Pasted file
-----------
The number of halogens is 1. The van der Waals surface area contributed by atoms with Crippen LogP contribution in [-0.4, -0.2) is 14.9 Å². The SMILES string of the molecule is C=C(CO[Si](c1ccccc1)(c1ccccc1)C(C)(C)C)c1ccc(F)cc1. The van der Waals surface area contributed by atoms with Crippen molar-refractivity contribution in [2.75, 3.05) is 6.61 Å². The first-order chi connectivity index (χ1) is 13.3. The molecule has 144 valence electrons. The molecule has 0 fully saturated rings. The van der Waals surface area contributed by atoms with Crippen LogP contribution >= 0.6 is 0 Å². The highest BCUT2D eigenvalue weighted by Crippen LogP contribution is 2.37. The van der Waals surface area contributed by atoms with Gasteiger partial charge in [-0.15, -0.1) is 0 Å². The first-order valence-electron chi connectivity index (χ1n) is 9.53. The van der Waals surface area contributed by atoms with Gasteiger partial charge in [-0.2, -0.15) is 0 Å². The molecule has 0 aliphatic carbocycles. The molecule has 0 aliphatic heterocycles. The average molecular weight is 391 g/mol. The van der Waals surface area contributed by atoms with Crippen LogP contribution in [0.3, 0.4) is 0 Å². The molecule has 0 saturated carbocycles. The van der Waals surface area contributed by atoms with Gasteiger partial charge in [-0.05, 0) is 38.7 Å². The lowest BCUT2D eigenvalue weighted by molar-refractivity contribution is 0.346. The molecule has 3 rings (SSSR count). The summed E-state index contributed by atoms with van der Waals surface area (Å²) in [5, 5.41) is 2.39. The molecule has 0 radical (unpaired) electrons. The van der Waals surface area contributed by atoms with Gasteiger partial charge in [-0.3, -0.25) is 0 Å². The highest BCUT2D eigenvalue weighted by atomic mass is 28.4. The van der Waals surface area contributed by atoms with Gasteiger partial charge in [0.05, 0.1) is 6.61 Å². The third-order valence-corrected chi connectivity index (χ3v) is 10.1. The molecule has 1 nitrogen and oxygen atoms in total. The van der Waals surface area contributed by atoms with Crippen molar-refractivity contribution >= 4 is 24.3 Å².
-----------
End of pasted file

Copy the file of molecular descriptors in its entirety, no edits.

The number of halogens is 1. The van der Waals surface area contributed by atoms with Crippen LogP contribution in [-0.4, -0.2) is 14.9 Å². The SMILES string of the molecule is C=C(CO[Si](c1ccccc1)(c1ccccc1)C(C)(C)C)c1ccc(F)cc1. The van der Waals surface area contributed by atoms with Crippen molar-refractivity contribution in [2.75, 3.05) is 6.61 Å². The first-order chi connectivity index (χ1) is 13.3. The molecule has 144 valence electrons. The molecule has 0 fully saturated rings. The van der Waals surface area contributed by atoms with Crippen LogP contribution >= 0.6 is 0 Å². The highest BCUT2D eigenvalue weighted by Crippen LogP contribution is 2.37. The van der Waals surface area contributed by atoms with Gasteiger partial charge in [-0.15, -0.1) is 0 Å². The first-order valence-electron chi connectivity index (χ1n) is 9.53. The van der Waals surface area contributed by atoms with Gasteiger partial charge in [-0.2, -0.15) is 0 Å². The molecule has 0 aliphatic carbocycles. The molecule has 0 aliphatic heterocycles. The average molecular weight is 391 g/mol. The van der Waals surface area contributed by atoms with Crippen LogP contribution in [0.3, 0.4) is 0 Å². The molecule has 0 saturated carbocycles. The van der Waals surface area contributed by atoms with Gasteiger partial charge in [-0.05, 0) is 38.7 Å². The lowest BCUT2D eigenvalue weighted by molar-refractivity contribution is 0.346. The molecule has 3 rings (SSSR count). The summed E-state index contributed by atoms with van der Waals surface area (Å²) in [5, 5.41) is 2.39. The molecule has 0 radical (unpaired) electrons. The van der Waals surface area contributed by atoms with Gasteiger partial charge in [-0.3, -0.25) is 0 Å². The highest BCUT2D eigenvalue weighted by atomic mass is 28.4. The van der Waals surface area contributed by atoms with Gasteiger partial charge in [0.05, 0.1) is 6.61 Å². The third-order valence-corrected chi connectivity index (χ3v) is 10.1. The molecule has 1 nitrogen and oxygen atoms in total. The van der Waals surface area contributed by atoms with Crippen molar-refractivity contribution >= 4 is 24.3 Å².